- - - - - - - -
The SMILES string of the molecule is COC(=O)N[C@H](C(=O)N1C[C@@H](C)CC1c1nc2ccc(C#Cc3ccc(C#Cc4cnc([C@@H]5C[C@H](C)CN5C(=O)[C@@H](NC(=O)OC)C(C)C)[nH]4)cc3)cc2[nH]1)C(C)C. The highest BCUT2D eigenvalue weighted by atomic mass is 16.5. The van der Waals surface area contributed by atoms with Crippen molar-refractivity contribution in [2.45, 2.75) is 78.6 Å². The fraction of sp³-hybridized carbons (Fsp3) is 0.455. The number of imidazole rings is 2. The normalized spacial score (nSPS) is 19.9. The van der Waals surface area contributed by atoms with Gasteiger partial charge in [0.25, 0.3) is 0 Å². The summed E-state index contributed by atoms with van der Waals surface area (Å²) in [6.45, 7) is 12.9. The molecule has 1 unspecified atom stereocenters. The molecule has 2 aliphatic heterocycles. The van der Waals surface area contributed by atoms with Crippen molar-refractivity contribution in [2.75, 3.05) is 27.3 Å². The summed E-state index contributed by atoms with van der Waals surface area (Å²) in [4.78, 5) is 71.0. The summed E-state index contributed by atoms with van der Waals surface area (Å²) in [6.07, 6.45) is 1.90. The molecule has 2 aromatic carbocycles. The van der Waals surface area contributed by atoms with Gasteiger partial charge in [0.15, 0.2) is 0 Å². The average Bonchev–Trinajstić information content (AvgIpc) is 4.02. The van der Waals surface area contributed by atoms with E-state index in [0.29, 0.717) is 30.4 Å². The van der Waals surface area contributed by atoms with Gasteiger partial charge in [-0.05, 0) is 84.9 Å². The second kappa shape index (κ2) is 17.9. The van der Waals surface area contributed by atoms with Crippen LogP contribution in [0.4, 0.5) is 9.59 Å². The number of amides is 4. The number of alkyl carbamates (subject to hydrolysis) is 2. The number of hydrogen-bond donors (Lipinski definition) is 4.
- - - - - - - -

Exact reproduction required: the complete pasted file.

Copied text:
The SMILES string of the molecule is COC(=O)N[C@H](C(=O)N1C[C@@H](C)CC1c1nc2ccc(C#Cc3ccc(C#Cc4cnc([C@@H]5C[C@H](C)CN5C(=O)[C@@H](NC(=O)OC)C(C)C)[nH]4)cc3)cc2[nH]1)C(C)C. The highest BCUT2D eigenvalue weighted by atomic mass is 16.5. The van der Waals surface area contributed by atoms with Crippen molar-refractivity contribution in [2.45, 2.75) is 78.6 Å². The fraction of sp³-hybridized carbons (Fsp3) is 0.455. The number of imidazole rings is 2. The normalized spacial score (nSPS) is 19.9. The van der Waals surface area contributed by atoms with Gasteiger partial charge in [0.25, 0.3) is 0 Å². The summed E-state index contributed by atoms with van der Waals surface area (Å²) in [6.45, 7) is 12.9. The molecule has 1 unspecified atom stereocenters. The molecule has 2 aliphatic heterocycles. The van der Waals surface area contributed by atoms with Crippen molar-refractivity contribution in [2.75, 3.05) is 27.3 Å². The summed E-state index contributed by atoms with van der Waals surface area (Å²) in [4.78, 5) is 71.0. The summed E-state index contributed by atoms with van der Waals surface area (Å²) in [6.07, 6.45) is 1.90. The molecule has 2 aromatic carbocycles. The van der Waals surface area contributed by atoms with Gasteiger partial charge in [0.15, 0.2) is 0 Å². The average Bonchev–Trinajstić information content (AvgIpc) is 4.02. The van der Waals surface area contributed by atoms with E-state index in [0.29, 0.717) is 30.4 Å². The van der Waals surface area contributed by atoms with Gasteiger partial charge in [-0.05, 0) is 84.9 Å². The second kappa shape index (κ2) is 17.9. The van der Waals surface area contributed by atoms with Crippen LogP contribution in [0.4, 0.5) is 9.59 Å². The number of amides is 4. The number of alkyl carbamates (subject to hydrolysis) is 2. The number of hydrogen-bond donors (Lipinski definition) is 4.